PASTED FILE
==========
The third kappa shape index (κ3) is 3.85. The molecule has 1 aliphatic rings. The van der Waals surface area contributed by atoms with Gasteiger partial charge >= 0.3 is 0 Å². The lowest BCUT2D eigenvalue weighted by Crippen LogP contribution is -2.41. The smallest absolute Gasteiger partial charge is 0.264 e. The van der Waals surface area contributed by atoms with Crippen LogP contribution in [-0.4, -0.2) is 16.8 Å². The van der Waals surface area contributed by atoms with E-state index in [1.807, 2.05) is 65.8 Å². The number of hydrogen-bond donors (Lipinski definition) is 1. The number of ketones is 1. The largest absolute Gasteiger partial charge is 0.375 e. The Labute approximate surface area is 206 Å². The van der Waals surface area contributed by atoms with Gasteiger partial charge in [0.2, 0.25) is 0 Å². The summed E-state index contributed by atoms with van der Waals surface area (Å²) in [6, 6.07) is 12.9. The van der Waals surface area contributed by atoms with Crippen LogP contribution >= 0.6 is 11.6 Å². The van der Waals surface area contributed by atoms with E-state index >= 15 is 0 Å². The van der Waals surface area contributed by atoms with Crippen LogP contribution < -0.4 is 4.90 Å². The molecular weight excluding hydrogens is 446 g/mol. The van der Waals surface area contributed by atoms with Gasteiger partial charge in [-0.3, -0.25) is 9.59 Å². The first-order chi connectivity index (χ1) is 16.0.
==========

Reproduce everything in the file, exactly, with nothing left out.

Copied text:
The third kappa shape index (κ3) is 3.85. The molecule has 1 aliphatic rings. The van der Waals surface area contributed by atoms with Gasteiger partial charge >= 0.3 is 0 Å². The lowest BCUT2D eigenvalue weighted by Crippen LogP contribution is -2.41. The smallest absolute Gasteiger partial charge is 0.264 e. The van der Waals surface area contributed by atoms with Crippen LogP contribution in [-0.4, -0.2) is 16.8 Å². The van der Waals surface area contributed by atoms with E-state index in [1.807, 2.05) is 65.8 Å². The number of hydrogen-bond donors (Lipinski definition) is 1. The number of ketones is 1. The largest absolute Gasteiger partial charge is 0.375 e. The Labute approximate surface area is 206 Å². The van der Waals surface area contributed by atoms with Gasteiger partial charge in [0.2, 0.25) is 0 Å². The summed E-state index contributed by atoms with van der Waals surface area (Å²) in [6, 6.07) is 12.9. The van der Waals surface area contributed by atoms with Crippen LogP contribution >= 0.6 is 11.6 Å². The van der Waals surface area contributed by atoms with E-state index >= 15 is 0 Å². The van der Waals surface area contributed by atoms with Crippen LogP contribution < -0.4 is 4.90 Å². The molecular weight excluding hydrogens is 446 g/mol. The van der Waals surface area contributed by atoms with Gasteiger partial charge in [-0.3, -0.25) is 9.59 Å². The first-order chi connectivity index (χ1) is 16.0.